Friday, June 21, 2024

Archive Review: Black Label Society's Hangover Music, Vol. VI (2004)

Black Label Society's Hangover Music, Vol. VI
The epitome of the modern heavy metal guitarist, few log-splitters play with the speed, dexterity, and complexity of Zakk Wylde. Chosen in 1987 by rock legend Ozzy Osbourne to handle his six-string chores, the 19-year-old Wylde followed in the footsteps of acclaimed players like Randy Rhoads and Jake E. Lee, earning a reputation as a skilled instrumentalist while touring and recording with Ozzy. Wylde formed Black Label Society in 1998, the band conceived of as both a collaborative effort of like-minded hard rockers and as a vehicle for Wylde’s artistic vision.

As a showcase for his immense talents, Black Label Society has excelled beyond even the chainsaw guitarist’s expectations. Each album has shown Wylde evolving and growing as a musician; with Hangover Music, Vol. VI, he has taken a major step in defining himself as a legacy artist in the game for the long haul. Whereas previous BLS albums like Blessed Hellride successfully blended heavy metal chops with Southern rock aesthetics, Hangover Music takes the hybrid a step further, revealing more of Wylde’s personality and relying less on his trademark six-string pyrotechnics and more on solid musicianship and songwriting.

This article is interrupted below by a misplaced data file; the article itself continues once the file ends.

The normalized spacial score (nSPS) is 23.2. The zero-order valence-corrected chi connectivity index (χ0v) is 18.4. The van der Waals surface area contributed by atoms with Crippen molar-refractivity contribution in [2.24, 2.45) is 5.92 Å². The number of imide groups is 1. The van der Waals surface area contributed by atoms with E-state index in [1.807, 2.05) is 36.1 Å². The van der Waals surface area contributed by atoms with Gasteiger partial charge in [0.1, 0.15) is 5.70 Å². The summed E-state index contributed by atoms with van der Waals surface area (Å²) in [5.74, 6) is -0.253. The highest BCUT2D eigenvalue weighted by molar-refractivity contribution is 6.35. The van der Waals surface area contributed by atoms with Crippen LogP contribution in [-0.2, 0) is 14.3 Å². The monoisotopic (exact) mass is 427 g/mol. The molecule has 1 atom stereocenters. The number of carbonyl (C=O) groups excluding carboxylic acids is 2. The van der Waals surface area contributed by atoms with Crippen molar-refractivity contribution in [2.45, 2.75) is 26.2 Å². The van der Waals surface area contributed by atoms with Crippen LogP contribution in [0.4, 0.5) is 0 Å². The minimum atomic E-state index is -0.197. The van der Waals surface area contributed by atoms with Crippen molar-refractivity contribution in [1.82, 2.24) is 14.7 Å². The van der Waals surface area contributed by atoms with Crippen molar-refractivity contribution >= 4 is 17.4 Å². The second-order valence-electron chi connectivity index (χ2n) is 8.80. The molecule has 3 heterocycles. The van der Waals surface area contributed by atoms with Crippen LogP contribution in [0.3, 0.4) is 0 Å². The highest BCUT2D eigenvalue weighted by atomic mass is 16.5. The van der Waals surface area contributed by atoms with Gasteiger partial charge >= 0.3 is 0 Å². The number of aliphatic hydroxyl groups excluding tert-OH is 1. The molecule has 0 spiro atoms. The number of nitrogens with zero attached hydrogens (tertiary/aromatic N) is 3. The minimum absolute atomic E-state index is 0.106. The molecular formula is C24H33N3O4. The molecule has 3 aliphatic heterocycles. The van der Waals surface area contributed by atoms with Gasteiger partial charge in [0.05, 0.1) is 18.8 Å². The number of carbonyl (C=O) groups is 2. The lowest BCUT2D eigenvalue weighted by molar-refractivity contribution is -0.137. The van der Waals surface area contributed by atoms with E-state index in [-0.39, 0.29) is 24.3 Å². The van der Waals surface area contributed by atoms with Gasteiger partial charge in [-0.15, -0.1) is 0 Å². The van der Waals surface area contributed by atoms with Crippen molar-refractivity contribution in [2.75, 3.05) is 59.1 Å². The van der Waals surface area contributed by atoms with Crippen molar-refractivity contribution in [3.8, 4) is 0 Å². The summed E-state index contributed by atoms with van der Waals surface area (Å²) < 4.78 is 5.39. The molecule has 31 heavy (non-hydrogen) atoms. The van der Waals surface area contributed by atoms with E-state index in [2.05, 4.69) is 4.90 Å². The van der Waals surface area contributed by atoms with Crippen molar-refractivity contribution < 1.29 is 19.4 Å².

Backed by former Crowbar drummer Craig Numenmacher and a revolving cast of musicians including former White Lion bassist James LoMenzo, Wylde covers a lot of stylistic ground on Hangover Music, Vol. VI. “Crazy Or High” is reminiscent of late ‘70s Black Sabbath and “Queen of Sorrow” is a guitar-driven dirge that features Wylde’s tortured vocals and monster riffs. “Steppin Stone” is an atmospheric rocker long on grandeur while “Layne” is a somber tribute to the late Alice In Chains frontman Layne Staley.

Adding piano to his instrumental palette, Wylde brings a previously unrevealed artistry to the acoustic-based “Woman Don’t Cry” or his inspired cover of the classic rock gem “Whiter Shade of Pale.” While there is nothing to alienate long-time fans here – there is enough string shredding to satisfy even the most die-hard headbanger – Wylde is quietly breaking new ground and taking his music to heights that few critics ever suspected he’d reach. (Spitfire Records, released 2004)

Review originally published by the Community Free Press, 2004

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